Within the new Levelling Up and Regeneration Act (LURA) are a number of national-level changes that should support housing delivery.
Amendments to S38 elevate the status of national policy in the determination of applications and appeals. This should have a positive effect on the decision-making process and outcomes particularly where Local Plans are not compliant, in which case accordance with the national framework will trump any breach of local policy.
It can also be read as a shift towards more central governance on key matters of principle and a stimulus for local authorities to progress Local Plan reviews more quickly focussed on matters of specific local interest. Of course, much will depend on the content of the National Development Management Policy framework to understand how effective this shift will be in achieving positive outcomes for our clients on matters such as housing delivery but in general we welcome this key change.
Of note is that “Supplementary Plans” will form part of the development plan rather than being treated as material considerations. These will be subject to consultation and examination and hence the process should be more rigorous and robust than current arrangements. The plans could be topic or site based (such as the current SPDs on matters such as affordable housing, area masterplan frameworks etc) and cover Design Codes, which have been introduced as a statutory requirement of future development plans.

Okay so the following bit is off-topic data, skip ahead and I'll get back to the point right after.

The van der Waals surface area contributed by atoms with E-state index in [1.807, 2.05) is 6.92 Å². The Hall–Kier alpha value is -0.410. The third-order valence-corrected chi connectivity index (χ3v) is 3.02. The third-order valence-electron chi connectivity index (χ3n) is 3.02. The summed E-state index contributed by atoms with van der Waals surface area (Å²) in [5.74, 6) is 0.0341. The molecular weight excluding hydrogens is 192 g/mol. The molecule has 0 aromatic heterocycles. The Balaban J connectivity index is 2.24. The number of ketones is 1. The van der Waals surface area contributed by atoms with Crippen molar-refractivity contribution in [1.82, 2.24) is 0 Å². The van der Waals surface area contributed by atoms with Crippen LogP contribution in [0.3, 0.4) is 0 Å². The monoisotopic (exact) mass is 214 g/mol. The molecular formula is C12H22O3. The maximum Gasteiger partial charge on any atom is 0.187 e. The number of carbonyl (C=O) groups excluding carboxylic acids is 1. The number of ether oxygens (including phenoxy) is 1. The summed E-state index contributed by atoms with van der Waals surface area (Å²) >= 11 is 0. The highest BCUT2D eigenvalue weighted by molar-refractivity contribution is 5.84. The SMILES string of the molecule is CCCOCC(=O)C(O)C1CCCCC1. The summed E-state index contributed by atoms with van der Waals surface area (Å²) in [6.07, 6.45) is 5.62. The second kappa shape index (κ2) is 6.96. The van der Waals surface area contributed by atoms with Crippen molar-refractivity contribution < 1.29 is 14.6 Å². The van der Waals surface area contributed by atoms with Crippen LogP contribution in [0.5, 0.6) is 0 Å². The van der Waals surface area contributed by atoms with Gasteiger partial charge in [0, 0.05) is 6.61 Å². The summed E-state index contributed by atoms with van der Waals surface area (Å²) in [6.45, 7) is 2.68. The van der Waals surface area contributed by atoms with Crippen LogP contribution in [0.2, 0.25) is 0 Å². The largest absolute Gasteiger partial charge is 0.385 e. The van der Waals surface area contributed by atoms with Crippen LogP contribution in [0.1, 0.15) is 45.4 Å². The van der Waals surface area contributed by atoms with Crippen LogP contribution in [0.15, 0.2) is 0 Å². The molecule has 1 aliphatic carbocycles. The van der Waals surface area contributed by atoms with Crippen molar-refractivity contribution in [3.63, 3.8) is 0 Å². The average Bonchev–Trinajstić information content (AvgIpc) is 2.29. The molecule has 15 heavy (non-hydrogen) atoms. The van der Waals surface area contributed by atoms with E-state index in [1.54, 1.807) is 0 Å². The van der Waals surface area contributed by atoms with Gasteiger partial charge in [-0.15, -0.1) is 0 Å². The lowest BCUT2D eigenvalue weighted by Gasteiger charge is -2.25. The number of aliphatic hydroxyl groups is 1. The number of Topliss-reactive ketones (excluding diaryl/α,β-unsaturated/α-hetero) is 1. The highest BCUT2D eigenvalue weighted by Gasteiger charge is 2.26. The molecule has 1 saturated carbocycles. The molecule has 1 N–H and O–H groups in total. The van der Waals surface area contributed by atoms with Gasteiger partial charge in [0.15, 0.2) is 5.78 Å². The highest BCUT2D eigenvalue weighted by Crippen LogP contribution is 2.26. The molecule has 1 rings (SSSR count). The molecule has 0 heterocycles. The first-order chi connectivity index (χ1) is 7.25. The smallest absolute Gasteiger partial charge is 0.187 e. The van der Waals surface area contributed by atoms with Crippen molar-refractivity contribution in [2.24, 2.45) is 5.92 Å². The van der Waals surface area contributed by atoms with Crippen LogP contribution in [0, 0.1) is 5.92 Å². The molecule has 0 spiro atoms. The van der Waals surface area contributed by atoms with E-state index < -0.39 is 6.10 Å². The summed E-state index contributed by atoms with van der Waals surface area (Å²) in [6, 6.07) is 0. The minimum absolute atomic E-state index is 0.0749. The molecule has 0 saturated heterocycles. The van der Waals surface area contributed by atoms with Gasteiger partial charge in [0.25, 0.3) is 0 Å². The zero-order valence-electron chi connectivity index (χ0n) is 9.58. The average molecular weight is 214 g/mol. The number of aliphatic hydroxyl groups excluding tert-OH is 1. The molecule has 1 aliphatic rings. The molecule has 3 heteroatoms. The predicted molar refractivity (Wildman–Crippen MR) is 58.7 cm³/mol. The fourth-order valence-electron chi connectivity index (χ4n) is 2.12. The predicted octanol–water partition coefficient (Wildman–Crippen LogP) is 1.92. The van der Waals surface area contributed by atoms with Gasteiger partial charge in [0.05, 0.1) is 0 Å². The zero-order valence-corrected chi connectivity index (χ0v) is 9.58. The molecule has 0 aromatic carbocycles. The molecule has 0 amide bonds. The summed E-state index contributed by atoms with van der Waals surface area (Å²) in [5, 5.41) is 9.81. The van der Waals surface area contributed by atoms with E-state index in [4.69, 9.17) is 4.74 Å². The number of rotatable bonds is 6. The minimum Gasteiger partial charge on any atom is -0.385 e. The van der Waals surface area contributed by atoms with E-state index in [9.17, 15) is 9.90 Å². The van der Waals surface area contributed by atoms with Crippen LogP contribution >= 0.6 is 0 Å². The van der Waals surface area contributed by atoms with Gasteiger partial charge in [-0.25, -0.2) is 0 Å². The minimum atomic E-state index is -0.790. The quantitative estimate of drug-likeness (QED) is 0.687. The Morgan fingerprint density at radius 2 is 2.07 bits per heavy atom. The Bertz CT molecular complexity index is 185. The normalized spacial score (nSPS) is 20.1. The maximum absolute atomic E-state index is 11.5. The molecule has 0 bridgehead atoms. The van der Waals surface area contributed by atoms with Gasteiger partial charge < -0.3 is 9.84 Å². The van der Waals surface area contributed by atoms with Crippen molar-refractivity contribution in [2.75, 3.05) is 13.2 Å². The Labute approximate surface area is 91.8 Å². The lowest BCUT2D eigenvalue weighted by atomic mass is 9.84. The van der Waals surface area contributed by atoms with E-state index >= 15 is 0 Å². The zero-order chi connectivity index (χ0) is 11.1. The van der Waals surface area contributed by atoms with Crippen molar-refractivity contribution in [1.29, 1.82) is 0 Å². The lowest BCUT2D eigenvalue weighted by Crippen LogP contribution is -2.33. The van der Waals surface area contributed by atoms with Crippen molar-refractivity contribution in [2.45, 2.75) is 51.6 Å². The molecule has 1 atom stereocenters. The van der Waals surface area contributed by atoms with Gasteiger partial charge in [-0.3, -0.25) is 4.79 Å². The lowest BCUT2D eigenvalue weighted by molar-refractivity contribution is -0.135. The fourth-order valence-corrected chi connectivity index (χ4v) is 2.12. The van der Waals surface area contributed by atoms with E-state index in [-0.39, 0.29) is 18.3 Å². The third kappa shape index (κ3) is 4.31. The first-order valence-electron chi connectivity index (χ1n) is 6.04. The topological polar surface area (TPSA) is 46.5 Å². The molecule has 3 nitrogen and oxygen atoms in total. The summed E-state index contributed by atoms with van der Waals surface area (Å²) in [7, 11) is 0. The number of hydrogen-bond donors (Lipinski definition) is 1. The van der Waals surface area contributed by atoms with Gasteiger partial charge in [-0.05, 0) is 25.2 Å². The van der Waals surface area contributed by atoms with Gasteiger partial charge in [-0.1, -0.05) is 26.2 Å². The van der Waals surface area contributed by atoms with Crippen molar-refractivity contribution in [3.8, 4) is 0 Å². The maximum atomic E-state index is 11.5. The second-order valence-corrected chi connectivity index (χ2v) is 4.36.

This approach will have the effect of heightening the policy control of design quality which is a very subjective area particularly when it comes to housing development. However, we have a national policy basis that already strives to achieve high design standards that are locally relevant in collaboration with local authorities and communities and there is a clear advantage commercially and from a community perspective in bringing forward high-quality, well-designed schemes. Other than potential delays to the plan making process, we view the strengthening of these provisions relating to design quality to be a helpful addition without being particularly onerous.
In terms of local plan reviews generally, we expect delays in the short term whilst secondary provisions are brought into force next year and as local authorities adapt to new requirements.
Beyond this, the review process should be improved with a relevant person appointed by the Secretary of State to oversee matters and review content at key gateway points. Greater powers of intervention will also enable the Secretary of State to direct progress of a compliant plan to examination and prevent local authorities from unilaterally withdrawing plans that are undergoing examination at a time when housing delivery must continue to be a national priority.
Finally, we are delighted to see that the efforts of the senior living sector in lobbying central government have paid off and that local authorities will be required to adequately plan for housing needs that arise from old age and disability in response to guidance from the Secretary of State. This is a very welcome new requirement that should go a long way to elevate the importance of sustainable growth in this area.